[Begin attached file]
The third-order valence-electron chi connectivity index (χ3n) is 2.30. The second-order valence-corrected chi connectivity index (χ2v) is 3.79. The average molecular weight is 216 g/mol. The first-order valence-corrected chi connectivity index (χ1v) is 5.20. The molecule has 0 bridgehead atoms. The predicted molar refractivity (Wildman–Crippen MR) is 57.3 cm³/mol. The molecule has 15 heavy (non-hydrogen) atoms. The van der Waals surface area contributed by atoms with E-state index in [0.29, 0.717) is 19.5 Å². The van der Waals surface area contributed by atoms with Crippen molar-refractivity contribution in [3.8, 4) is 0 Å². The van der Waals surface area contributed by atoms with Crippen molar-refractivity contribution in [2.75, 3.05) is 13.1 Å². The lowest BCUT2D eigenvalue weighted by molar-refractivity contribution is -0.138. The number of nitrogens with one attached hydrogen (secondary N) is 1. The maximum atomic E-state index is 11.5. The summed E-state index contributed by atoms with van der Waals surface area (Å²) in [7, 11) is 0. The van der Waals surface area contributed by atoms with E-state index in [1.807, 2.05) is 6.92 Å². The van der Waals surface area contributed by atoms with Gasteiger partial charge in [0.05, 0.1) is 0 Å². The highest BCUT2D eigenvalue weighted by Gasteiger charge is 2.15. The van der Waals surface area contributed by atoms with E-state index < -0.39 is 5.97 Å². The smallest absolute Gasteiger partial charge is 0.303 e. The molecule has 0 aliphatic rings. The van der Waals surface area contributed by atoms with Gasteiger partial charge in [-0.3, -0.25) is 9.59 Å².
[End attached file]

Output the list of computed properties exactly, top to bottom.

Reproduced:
The third-order valence-electron chi connectivity index (χ3n) is 2.30. The second-order valence-corrected chi connectivity index (χ2v) is 3.79. The average molecular weight is 216 g/mol. The first-order valence-corrected chi connectivity index (χ1v) is 5.20. The molecule has 0 bridgehead atoms. The predicted molar refractivity (Wildman–Crippen MR) is 57.3 cm³/mol. The molecule has 15 heavy (non-hydrogen) atoms. The van der Waals surface area contributed by atoms with E-state index in [0.29, 0.717) is 19.5 Å². The van der Waals surface area contributed by atoms with Crippen molar-refractivity contribution in [3.8, 4) is 0 Å². The van der Waals surface area contributed by atoms with Crippen molar-refractivity contribution in [2.75, 3.05) is 13.1 Å². The lowest BCUT2D eigenvalue weighted by molar-refractivity contribution is -0.138. The number of nitrogens with one attached hydrogen (secondary N) is 1. The maximum atomic E-state index is 11.5. The summed E-state index contributed by atoms with van der Waals surface area (Å²) in [7, 11) is 0. The van der Waals surface area contributed by atoms with E-state index in [1.807, 2.05) is 6.92 Å². The van der Waals surface area contributed by atoms with Gasteiger partial charge in [0.05, 0.1) is 0 Å². The highest BCUT2D eigenvalue weighted by Gasteiger charge is 2.15. The van der Waals surface area contributed by atoms with E-state index < -0.39 is 5.97 Å². The smallest absolute Gasteiger partial charge is 0.303 e. The molecule has 0 aliphatic rings. The van der Waals surface area contributed by atoms with Gasteiger partial charge in [-0.3, -0.25) is 9.59 Å².